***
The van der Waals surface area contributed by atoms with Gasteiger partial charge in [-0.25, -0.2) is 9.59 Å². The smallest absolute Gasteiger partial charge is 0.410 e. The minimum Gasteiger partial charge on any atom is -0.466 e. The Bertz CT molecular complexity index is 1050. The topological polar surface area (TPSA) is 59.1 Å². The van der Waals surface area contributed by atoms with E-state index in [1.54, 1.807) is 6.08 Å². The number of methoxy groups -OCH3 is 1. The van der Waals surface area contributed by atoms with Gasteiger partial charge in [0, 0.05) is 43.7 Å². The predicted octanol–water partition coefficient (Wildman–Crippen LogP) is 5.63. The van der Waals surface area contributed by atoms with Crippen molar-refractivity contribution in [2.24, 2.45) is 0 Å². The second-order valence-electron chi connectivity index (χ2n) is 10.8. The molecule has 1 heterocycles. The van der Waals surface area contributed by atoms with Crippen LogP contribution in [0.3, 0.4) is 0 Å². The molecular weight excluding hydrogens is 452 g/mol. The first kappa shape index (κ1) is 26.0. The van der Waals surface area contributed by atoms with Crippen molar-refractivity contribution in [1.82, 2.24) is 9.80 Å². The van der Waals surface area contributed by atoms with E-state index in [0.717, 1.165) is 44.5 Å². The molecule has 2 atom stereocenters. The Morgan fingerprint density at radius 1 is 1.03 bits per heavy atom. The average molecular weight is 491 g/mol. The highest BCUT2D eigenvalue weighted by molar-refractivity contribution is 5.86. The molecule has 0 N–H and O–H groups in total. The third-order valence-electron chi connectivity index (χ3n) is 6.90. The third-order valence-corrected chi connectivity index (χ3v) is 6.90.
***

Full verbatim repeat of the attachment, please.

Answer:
The van der Waals surface area contributed by atoms with Gasteiger partial charge in [-0.25, -0.2) is 9.59 Å². The smallest absolute Gasteiger partial charge is 0.410 e. The minimum Gasteiger partial charge on any atom is -0.466 e. The Bertz CT molecular complexity index is 1050. The topological polar surface area (TPSA) is 59.1 Å². The van der Waals surface area contributed by atoms with E-state index in [1.54, 1.807) is 6.08 Å². The number of methoxy groups -OCH3 is 1. The van der Waals surface area contributed by atoms with Gasteiger partial charge in [0, 0.05) is 43.7 Å². The predicted octanol–water partition coefficient (Wildman–Crippen LogP) is 5.63. The van der Waals surface area contributed by atoms with Crippen molar-refractivity contribution in [2.24, 2.45) is 0 Å². The second-order valence-electron chi connectivity index (χ2n) is 10.8. The molecule has 1 heterocycles. The van der Waals surface area contributed by atoms with Crippen LogP contribution in [0.3, 0.4) is 0 Å². The molecular weight excluding hydrogens is 452 g/mol. The first kappa shape index (κ1) is 26.0. The van der Waals surface area contributed by atoms with Crippen molar-refractivity contribution in [1.82, 2.24) is 9.80 Å². The van der Waals surface area contributed by atoms with E-state index in [0.717, 1.165) is 44.5 Å². The molecule has 2 atom stereocenters. The Morgan fingerprint density at radius 1 is 1.03 bits per heavy atom. The average molecular weight is 491 g/mol. The highest BCUT2D eigenvalue weighted by molar-refractivity contribution is 5.86. The molecule has 0 N–H and O–H groups in total. The third-order valence-electron chi connectivity index (χ3n) is 6.90. The third-order valence-corrected chi connectivity index (χ3v) is 6.90.